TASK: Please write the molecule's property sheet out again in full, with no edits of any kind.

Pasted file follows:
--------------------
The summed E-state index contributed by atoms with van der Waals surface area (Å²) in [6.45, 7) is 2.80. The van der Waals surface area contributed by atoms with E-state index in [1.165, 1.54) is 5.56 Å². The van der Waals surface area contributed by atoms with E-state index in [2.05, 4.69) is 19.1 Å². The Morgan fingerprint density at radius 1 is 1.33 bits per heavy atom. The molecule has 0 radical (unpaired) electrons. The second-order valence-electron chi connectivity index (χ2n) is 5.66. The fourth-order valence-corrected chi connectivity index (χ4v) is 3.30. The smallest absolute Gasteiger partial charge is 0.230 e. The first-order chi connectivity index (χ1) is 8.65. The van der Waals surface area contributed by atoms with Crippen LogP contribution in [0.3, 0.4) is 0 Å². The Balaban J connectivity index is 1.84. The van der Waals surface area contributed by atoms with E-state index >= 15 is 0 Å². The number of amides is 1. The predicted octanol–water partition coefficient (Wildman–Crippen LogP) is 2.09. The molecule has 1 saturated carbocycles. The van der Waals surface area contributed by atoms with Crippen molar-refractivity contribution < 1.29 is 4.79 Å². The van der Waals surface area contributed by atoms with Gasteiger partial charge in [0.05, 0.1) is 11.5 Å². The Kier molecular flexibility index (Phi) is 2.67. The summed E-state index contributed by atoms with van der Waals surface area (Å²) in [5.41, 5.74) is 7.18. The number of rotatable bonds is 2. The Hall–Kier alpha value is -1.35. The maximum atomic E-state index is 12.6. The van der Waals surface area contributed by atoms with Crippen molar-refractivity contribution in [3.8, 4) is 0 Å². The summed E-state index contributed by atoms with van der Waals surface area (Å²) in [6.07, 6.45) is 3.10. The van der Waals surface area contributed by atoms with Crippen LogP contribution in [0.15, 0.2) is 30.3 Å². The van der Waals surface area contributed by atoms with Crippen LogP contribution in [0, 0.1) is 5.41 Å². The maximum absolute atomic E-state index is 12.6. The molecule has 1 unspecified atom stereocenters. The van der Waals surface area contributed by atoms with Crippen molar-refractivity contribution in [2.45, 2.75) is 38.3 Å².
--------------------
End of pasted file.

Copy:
The summed E-state index contributed by atoms with van der Waals surface area (Å²) in [6.45, 7) is 2.80. The van der Waals surface area contributed by atoms with E-state index in [1.165, 1.54) is 5.56 Å². The van der Waals surface area contributed by atoms with E-state index in [2.05, 4.69) is 19.1 Å². The Morgan fingerprint density at radius 1 is 1.33 bits per heavy atom. The molecule has 0 radical (unpaired) electrons. The second-order valence-electron chi connectivity index (χ2n) is 5.66. The fourth-order valence-corrected chi connectivity index (χ4v) is 3.30. The smallest absolute Gasteiger partial charge is 0.230 e. The first-order chi connectivity index (χ1) is 8.65. The van der Waals surface area contributed by atoms with Crippen LogP contribution in [0.3, 0.4) is 0 Å². The Balaban J connectivity index is 1.84. The van der Waals surface area contributed by atoms with E-state index >= 15 is 0 Å². The number of amides is 1. The predicted octanol–water partition coefficient (Wildman–Crippen LogP) is 2.09. The molecule has 1 saturated carbocycles. The van der Waals surface area contributed by atoms with Crippen molar-refractivity contribution < 1.29 is 4.79 Å². The van der Waals surface area contributed by atoms with Gasteiger partial charge in [0.05, 0.1) is 11.5 Å². The Kier molecular flexibility index (Phi) is 2.67. The summed E-state index contributed by atoms with van der Waals surface area (Å²) in [5.41, 5.74) is 7.18. The number of rotatable bonds is 2. The Hall–Kier alpha value is -1.35. The maximum atomic E-state index is 12.6. The van der Waals surface area contributed by atoms with Crippen molar-refractivity contribution in [3.8, 4) is 0 Å². The summed E-state index contributed by atoms with van der Waals surface area (Å²) in [6.07, 6.45) is 3.10. The van der Waals surface area contributed by atoms with Crippen LogP contribution in [0.15, 0.2) is 30.3 Å². The van der Waals surface area contributed by atoms with Crippen LogP contribution in [0, 0.1) is 5.41 Å². The maximum absolute atomic E-state index is 12.6. The molecule has 1 unspecified atom stereocenters. The van der Waals surface area contributed by atoms with Crippen molar-refractivity contribution in [2.45, 2.75) is 38.3 Å².